Welcome to the Buteo Wildlife blog, a record of some of the wildlife that we have been seeing and occasional identification articles that will hopefully be useful for those trying to learn about wildlife.

If you enjoy reading this blog, join us on one of our tours - days and weekends looking for wildlife. Visit our website for details: www.buteowildlife.co.uk
Note that tours with clients may not always feature prominently on this blog because we are unlikely to have time for photography when out with clients - and walls of text don't tend to make the most interesting posts. If there is time for a few snatched photos they may not always be of the highest quality - but we'll use them anyway!

To try and keep posts in chronological order they may sometimes be given earlier dates/times than when they are actually posted. Apologies, for this - it's not meant to mislead anyone (and we will try to avoid this happening too often).

10 December 2012

South Essex (9 December 2012)

For the last ELBF trip of the year we set off from Waltham Abbey on a blustery Sunday morning. An hour or so later we arrived at Canvey coastguard, wrapped up against the stiff south-westerly wind and went up to the watchpoint to see what we could find on the River Thames. There were a lot of Black-headed Gulls but, despite careful scrutiny, there did not appear to be any Mediterranean Gulls with them. A few Turnstones, an Oystercatcher and a Curlew flew past, and a distant diver was seen by one person but no one else managed to get onto it and its identity remained a mystery. a couple of small groups of Dark-bellied Brent Geese were seen in the distance but little else of note so we made our way back to the cars where there were Pied Wagtails flying over the car park.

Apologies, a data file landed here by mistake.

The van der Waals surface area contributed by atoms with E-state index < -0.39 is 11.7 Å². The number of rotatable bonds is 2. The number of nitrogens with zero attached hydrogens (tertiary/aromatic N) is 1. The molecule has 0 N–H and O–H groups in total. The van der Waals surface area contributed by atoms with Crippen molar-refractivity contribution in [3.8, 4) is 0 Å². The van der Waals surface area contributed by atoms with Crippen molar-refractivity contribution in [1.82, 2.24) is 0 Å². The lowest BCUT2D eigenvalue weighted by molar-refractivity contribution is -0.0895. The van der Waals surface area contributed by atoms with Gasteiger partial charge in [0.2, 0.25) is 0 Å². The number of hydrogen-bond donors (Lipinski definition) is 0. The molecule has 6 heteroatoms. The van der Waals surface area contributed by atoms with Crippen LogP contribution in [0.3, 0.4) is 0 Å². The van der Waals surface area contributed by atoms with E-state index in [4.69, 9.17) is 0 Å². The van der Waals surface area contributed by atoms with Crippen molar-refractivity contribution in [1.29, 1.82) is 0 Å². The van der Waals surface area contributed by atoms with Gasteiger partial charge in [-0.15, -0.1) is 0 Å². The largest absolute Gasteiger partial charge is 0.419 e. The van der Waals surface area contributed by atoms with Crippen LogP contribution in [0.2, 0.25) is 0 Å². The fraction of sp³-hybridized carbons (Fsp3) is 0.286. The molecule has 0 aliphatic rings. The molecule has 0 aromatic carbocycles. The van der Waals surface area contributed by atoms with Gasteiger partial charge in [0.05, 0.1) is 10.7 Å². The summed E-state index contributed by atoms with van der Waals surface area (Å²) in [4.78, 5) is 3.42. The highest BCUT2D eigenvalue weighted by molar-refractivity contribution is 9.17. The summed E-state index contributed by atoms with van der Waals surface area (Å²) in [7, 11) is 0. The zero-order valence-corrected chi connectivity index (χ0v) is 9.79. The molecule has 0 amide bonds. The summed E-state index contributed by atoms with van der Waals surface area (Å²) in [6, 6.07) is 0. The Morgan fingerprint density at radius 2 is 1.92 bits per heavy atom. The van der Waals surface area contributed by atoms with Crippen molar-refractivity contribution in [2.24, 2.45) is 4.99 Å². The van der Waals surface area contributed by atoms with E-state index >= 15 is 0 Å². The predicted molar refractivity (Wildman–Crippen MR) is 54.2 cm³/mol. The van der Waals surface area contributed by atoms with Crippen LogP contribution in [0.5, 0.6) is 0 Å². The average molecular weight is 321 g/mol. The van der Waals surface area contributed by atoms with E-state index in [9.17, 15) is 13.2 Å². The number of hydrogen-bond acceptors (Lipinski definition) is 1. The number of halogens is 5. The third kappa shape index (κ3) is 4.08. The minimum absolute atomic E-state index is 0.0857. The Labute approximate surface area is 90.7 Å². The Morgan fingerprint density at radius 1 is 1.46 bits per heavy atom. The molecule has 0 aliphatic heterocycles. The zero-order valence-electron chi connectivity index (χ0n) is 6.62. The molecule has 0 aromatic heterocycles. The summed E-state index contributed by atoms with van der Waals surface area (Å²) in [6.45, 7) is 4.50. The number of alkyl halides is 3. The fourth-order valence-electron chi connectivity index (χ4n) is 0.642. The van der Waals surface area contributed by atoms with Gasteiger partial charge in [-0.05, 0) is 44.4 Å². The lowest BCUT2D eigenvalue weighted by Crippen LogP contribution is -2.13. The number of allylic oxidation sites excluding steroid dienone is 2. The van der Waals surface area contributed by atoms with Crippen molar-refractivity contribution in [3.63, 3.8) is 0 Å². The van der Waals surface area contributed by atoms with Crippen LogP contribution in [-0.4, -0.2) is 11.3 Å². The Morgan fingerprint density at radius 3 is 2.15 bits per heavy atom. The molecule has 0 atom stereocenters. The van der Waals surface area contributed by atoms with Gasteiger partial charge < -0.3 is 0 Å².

We drove to the RSPB reserve at West Canvey where a single Fieldfare perched in a bush beside the car park but most passerines were keeping their heads down in the strong wind. The most obvious birds by the flash were a flock of Canada Geese but a bit of careful scanning turned up Wigeon, Teal and Shoveler, several Lapwing and Curlew in the fields and some Rabbits. A Little Grebe proved somewhat elusive on the flash but the Tufted Duck and Pochard were quite prominent. In view of the weather and the fact that the morning was nearly gone we decided to move on to Two-tree Island.

On arriving we made our way to the western end of the island, noting scattered Grey Plover and Ringed Plover, Redshank, Curlew, Turnstone and Dunlin on the way. On going into the hide at the end Avocets were quickly added to the day's list with twenty-one scattered around the pool. A Little Egret was seen at the far end of the pool and there were four Common Snipe dividing their time between sleeping almost hidden in the vegetation and feeding on the mud. There were a few more Grey Plover on the pool but we couldn't find any godwits anywhere. On the way back to the cars a Sparrowhawk flew across in front of us and a Kestrel was seen hovering over some of the scrub. We drove the short distance to the car park in the middle of the island and walked along to the eastern point. The scrub in this area was sheltered and we finally connected with some passerines. Chaffinches, Greenfinches and Goldfinches were all noted, there were a few Fieldfares and plenty of Blackbirds and, at a feeding station in the middle of the reserve, we added Great Tits, Blue TitsLong-tailed Tits and Robin. There were no water birds on the reedy pool halfway to the point but we did hear a Dunnock. Arriving at the point we checked the mud looking towards Southend and quickly found a flock of Dark-bellied Brent Geese which numbered about a thousand birds. There were Oystercatchers out on the mud as well. As we began to head back with the light starting to fade Little Egrets began to fly in towards the island from the east and as we got to the area of the old sewage works there was a group of ivy-covered trees which was obviously the roosting point for the egrets as we watched about twenty come in and perch with much grunting and squawking. Unfortunately the hoped-for Short-eared Owl failed to show but on reaching the car park the light had faded enoough for Jupiter to be glowing brightly over Southend and, with the aid of a telescope three of its moons could be seen.

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